Introduction

The human genome encodes 48 ligand-dependent transcription factors that belong to the superfamily of nuclear receptors (NRs).1 Besides members of NR0 subfamily, namely SHP and DAX-1,2–4 NRs are endowed with a common structural organization composed of three domains: a N-terminal ligand independent transactivation domain, a central DNA binding domain (DBD), and a C-terminal ligand binding domain (LBD). Crystallographic studies have shown that, in response to ligand binding, the LBD can adopt several conformational states, with two major extreme conformations corresponding to agonist and antagonist binding. Although this observation implies the possibility to design ligands endowed with different degrees of agonism and antagonism, it suggests the allosteric nature of NR modulation that may respond, beyond ligand binding, to a great variety of regulatory signals, including phosphorylation or interaction with additional transcription factors.5,6 The notion of NRs as allosteric switches is also supported by the existence of allosteric sites in the LBD endowed with regulatory functions.7

On the basis of the signaling pathways involved in NR activation, two major groups of NRs have been suggested: endocrine hormone NRs and metabolic NRs.8 Members of the first group include the glucocorticoid (GR), mineralocorticoid (MR), estrogen (ER), androgen (AR), and COMPOUND LINKS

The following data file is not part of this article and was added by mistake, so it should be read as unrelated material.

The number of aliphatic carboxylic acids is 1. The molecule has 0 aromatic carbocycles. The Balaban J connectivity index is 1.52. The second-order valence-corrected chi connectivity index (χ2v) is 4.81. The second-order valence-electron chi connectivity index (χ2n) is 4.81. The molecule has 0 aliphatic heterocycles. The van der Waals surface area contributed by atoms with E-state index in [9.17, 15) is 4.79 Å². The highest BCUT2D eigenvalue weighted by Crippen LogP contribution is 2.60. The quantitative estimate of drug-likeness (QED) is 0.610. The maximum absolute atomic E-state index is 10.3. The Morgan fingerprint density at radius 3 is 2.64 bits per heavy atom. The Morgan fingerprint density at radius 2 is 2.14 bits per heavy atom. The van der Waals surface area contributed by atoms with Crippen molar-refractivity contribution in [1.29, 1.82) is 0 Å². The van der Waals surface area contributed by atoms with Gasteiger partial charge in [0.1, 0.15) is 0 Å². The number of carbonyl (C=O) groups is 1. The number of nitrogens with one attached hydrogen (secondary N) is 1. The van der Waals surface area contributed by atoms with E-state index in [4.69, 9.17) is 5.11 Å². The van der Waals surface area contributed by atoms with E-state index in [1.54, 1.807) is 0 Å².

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(PR) receptors. These receptors bind to DNA as homodimers and show high affinity for their ligands in the nanomolar range of concentration. Notably, the biosynthesis of endogenous ligands for endocrine hormone receptors is regulated by negative-feedback control of the hypothalamic-pituitary axis. The signaling pathways of the first group of NRs regulate a plethora of metabolic and developmental functions, including carbohydrate metabolism, reproduction and sexual differentiation.